Nøgne Ø, Belgian Wit
The Belgian Spiced Wit is one of the brewery’s oldest recipes and has a bit more punch than your average wheat beer.
Most Norwegians had no idea what an IPA, Porter or Amber was when Nøgne Ø (pronounced Nurg-neh Uh) was launched by two homebrewers, Gunnar Wiig and Kjetil Jikiun, back in 2002.
Before starting the brewery Kjetil was working as an airline pilot. It was on frequent trips to the States he found a taste for some very different beer to the type he was drinking at home. His attempts to re-create those beers as a homebrewer were so successful that his friends and family urged him to follow his dream of brewing professionally.
Some of Kjetil’s neighbours were a little suspicious. Others grabbed their pitchforks. When a local priest took brewing lessons with Kjetil, parishioners were up in arms, claiming the priest was ‘fraternizing with the devil’. Kjetil couldn’t help but find that funny, but as a devout Orthodox Christian, he also took umbrage at the suggestion that brewing is the devil’s work.
Nøgne Ø translates as "naked island" and is named after a 19th-century poetic term used by Henrik Ibsen to describe the countless stark, barren outcroppings that are visible in the rough sea off Norway's southern coast. Kjetil and his partners also gave the brewery a subtitle: Det Kompromissløse Bryggeri, or “The Uncompromising Brewery,” a plain statement of their mission — to make beers of strong personality and individuality, even if they would be challenging to the tastes of the general public.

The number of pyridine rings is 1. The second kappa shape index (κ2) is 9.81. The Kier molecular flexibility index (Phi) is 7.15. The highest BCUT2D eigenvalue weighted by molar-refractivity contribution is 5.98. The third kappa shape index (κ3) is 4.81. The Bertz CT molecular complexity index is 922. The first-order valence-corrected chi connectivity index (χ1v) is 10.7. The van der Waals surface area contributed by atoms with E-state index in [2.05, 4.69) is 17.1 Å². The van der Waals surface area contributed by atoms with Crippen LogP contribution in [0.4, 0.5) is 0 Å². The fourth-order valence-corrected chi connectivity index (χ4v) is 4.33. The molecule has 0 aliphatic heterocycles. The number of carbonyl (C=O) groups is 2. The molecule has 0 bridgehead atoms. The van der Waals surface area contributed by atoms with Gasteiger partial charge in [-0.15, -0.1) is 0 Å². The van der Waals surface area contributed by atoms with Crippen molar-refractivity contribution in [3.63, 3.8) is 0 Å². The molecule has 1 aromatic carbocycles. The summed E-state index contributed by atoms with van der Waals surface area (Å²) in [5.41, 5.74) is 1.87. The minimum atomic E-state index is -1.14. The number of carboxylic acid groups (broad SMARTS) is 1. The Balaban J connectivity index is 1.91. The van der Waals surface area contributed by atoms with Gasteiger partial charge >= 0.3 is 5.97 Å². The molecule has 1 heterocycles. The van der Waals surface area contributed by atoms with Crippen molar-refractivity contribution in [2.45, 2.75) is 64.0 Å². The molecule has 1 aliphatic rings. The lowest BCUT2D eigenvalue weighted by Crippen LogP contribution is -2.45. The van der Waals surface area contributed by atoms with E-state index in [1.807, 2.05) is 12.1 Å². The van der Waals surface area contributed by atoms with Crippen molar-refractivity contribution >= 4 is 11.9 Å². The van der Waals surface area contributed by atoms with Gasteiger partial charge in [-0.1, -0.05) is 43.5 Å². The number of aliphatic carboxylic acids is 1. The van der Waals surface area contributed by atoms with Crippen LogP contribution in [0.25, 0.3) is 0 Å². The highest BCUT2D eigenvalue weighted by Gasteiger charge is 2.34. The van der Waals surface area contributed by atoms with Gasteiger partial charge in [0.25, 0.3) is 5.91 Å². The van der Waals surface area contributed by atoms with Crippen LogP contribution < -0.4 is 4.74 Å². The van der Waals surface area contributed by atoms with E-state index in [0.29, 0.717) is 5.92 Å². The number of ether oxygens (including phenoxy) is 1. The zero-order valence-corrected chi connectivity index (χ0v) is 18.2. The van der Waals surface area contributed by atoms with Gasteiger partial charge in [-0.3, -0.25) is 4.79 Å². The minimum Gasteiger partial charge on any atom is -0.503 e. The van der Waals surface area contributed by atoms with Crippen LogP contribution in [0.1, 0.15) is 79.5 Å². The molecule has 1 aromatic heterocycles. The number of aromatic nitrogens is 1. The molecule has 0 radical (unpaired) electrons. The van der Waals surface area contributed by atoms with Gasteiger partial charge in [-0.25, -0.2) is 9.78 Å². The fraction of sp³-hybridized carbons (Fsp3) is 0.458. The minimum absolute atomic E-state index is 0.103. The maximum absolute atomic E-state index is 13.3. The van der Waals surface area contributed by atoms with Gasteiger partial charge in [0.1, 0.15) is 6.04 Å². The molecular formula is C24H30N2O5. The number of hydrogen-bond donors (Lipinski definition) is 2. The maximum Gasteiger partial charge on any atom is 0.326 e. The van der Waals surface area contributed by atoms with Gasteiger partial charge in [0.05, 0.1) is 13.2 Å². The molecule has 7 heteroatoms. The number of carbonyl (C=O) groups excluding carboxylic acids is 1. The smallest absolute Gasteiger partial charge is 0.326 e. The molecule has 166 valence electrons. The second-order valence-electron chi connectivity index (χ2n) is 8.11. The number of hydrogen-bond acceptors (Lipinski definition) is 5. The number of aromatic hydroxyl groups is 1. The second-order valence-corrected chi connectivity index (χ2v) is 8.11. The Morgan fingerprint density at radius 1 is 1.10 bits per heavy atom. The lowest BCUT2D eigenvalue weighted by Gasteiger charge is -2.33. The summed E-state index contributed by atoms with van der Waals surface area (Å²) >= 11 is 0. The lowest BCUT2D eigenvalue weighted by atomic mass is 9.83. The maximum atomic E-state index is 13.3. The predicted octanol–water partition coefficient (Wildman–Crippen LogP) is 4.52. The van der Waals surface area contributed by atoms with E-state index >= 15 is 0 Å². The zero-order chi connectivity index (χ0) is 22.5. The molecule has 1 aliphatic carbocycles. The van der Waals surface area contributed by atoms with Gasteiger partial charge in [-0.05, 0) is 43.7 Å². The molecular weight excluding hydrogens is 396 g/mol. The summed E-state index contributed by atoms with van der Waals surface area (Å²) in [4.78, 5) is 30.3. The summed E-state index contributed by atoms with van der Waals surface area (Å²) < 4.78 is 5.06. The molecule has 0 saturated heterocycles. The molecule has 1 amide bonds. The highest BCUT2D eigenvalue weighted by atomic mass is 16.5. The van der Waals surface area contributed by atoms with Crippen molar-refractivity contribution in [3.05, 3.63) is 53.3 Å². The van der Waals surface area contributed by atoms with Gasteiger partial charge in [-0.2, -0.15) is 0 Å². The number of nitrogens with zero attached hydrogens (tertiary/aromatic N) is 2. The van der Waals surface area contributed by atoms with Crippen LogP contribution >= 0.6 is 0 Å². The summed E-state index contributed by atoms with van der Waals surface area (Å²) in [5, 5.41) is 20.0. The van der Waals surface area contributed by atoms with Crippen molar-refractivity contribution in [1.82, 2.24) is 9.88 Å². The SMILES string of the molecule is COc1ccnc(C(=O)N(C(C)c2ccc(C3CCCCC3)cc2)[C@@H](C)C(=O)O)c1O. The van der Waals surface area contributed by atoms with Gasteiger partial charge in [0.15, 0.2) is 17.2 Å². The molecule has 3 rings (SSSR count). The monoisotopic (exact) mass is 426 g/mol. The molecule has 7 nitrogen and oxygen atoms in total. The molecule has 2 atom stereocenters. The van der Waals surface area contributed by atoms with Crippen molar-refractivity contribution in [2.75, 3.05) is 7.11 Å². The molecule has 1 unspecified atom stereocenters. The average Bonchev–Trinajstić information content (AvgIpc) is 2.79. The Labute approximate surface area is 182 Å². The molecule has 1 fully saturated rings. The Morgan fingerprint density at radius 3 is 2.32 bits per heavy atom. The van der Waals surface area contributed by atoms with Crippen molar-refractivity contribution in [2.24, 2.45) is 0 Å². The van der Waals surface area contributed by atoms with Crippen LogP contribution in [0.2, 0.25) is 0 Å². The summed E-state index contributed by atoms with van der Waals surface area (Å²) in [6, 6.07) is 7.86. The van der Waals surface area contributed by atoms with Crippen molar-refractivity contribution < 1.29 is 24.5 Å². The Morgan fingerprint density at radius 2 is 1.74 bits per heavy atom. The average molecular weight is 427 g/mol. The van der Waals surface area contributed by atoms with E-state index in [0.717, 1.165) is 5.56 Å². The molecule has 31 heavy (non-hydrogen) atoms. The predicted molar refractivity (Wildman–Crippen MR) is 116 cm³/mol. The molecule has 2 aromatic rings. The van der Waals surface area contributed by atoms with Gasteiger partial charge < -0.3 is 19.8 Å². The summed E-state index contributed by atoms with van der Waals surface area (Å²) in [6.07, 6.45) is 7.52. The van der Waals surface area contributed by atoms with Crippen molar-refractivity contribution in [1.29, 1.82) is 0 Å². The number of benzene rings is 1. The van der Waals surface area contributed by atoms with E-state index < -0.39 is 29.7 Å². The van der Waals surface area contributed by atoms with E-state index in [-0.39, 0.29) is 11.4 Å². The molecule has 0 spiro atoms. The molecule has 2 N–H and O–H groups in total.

Despite Kjetil leaving the business in 2015, Nøgne Ø has seemingly stayed true to those values with a core range and countless specials that have consistently been voted as the best beers in Norway on Ratebeer.com.
The Belgian Spiced Wit is one of the brewery’s oldest recipes and has a bit more punch than your average wheat beer. It pours a very pale straw with the typically beefy head you get from this style of beer. They are generous with all their ingredients resulting in a spicy smack in the face with cloves, orange peel and coriander all in abundance.
This beer, as well as the rest in Nøgne Ø’s core range, is brewed in an old power plant built in 1914 on the banks of the Nivelda river in the small town of Grimstad, southern Norway. Nøgne Ø has grown from a 300 hl production in 2003 to an estimated 17000 hl production in 2017. They make more than 30 different styles of beer and export to more than 30 markets, making them the largest supplier of craft beer in Norway, employing 30 people.
In the last couple of years, they’ve diversified and are now Europe’s first Sake brewery. It seems an odd thing for a Norwegian brewery to be doing and no doubt the locals are sceptical. But, as you can probably tell by now, that’s not going to stop the good folks of Nøgne Ø giving it a good go.